If boxing is a sport, and always there is a question, it is the most tragic of sports, full of busted heads and broken hearts and dreams that lay splashed on canvas like broad, sad strokes by Picasso.
Even the great ones, the champions, eventually find thmmselves matched against the one opponent they never will beat, old age. Too often we are left with memories that counterpunch an image, memories of men paunchy and pathetic, stumbling over their own reputations.The past few years Ray Charles Leonard had nothing to gain from the sweet science except blood money. The second most famous "Sugar Ray" of our time was wealthy beyond imagination and famous beyond belief.
He should have walked away from boxing, but he would not because, he said, he could not.
"I miss it," Sugar Ray Leonard said some time ago, when he had retired for a first time. "I like to fight. I thought I could prove I was different. But it's not that easy."
The old-timers, the ones with cauliflower ears and scrambled brains, will tell you, if they can reason any longer, that it's easier than climbing up from an eight count. Or from a coroner's slab.
Saturday evening, Leonard reached the same conclusion many of us had reached months earlier. He should quit. Forever. Only, Leonard needed persuasion. He had to lose the second match of his career, to Terry Norris, had to be pummeled and, perhaps, embarrassed.
It's a tough call, knowing when to quit. Few are the athletes who, like Ted Williams, take their leave and leave us begging for more instead of begging for the end.
Ted hit a home run his final at-bat for the Red Sox and then never came out of the dugout to acknowledge the crowd's cheers. "Gods," reminded John Updike of that moment, "do not answer letters."
Each athlete must answer to himself. A Nolan Ryan in his 40s pitches another no-hitter. A Sugar Ray Leonard in his 30s figuratively pitches his own no-hitter. But he gets hit.
It's one thing to see 42-year-old Willie Mays waving at fast balls he once drove into the stands. It's another thing to see a 34-year-old fighter whose reflexes have deserted him taking punches that may have a lasting effect.
Boxing isn't just competition. Boxing is brutality.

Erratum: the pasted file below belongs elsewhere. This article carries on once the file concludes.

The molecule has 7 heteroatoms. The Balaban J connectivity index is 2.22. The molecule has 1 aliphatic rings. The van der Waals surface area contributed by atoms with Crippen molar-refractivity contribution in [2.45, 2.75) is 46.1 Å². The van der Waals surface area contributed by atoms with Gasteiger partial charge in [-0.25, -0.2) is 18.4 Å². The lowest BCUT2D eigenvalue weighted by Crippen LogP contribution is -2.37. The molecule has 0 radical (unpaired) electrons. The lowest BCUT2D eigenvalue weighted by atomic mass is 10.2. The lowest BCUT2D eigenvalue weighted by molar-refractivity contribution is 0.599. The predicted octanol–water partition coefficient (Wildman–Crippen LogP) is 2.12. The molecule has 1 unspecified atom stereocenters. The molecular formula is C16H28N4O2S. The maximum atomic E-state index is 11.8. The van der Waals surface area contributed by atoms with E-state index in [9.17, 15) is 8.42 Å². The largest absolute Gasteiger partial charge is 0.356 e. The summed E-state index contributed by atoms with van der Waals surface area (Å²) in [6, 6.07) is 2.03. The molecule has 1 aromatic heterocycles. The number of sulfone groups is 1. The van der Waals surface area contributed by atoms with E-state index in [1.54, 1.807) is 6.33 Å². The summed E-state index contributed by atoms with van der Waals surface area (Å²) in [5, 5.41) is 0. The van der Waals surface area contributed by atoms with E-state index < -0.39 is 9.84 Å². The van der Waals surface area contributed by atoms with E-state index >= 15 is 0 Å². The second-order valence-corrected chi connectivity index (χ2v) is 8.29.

The 1980s belonged to Sugar Ray Leonard the way the 1970s and late '60s belonged to Muhammad Ali. But it is now the 1990s, time for new kids with tasseled shoes and eight-ounce gloves to take over.
The danger is there in boxing. Always they have one fight too many. It happened to Joe Louis. It happened to Muhammad Ali. Now it's happened to Sugar Ray Leonard.
"Trust me," Leonard announced after the loss to Norris. "This is my last fight."
Twice before he told us the same thing. Twice before he changed his mind. Maybe this time his mind will heed his body.
Few are the boxers who moved as gracefully into the ring and the spotlight as Leonard.
We watched his ascension, then his coronation and, finally, his decline.
It was a 16-year-old Leonard, fibbing to the authorities, telling them he was 18, who was beaten in the 1972 Olympic trials quarter-finals and went back to the locker room to shed some tears.
"Hey, don't worry, Sugar Man," the Olympic coach, Sgt. Tom Johnson, told the boy. "You'll be back in '76." A label was created and a legend was born.
We loved the Sugar Man in those '76 Olympics at Montreal, the way he taped the photo of his girlfriend, Juanita, to his sock. The way he waved a tiny American flag after receiving the gold medal.
Television loved him, too. Leonard was going to give up boxing, go to the University of Maryland. "I don't like to fight," he advised. But there were bills to pay, and a child out of wedlock to support.
There were the bouts with Roberto Duran, the loss in Montreal in June 1980, the only loss in Leonard's professional career until this fateful Saturday against Norris, and the return, Duran's "No mas."
There was the gutty comeback against Tommy Hearns in 1981, and the eye damage in 1982, after which Sugar Ray said he would never fight again. But two years later he fought again. And three years after that he somehow beat the inactivity and Marvelous Marvin Hagler to win the middleweight title.
Even then he wouldn't quit, fighting Donny Lalonde, Hearns again - a draw this time - Duran again and, ultimately, Terry Norris.
"You see," he told us once, when the world was young, "I don't consider myself a fighter. I'm a personality."
Whatever he was, Sugar Ray no longer is. Hearns and Hagler never caught him, but old age has.
It's time to go.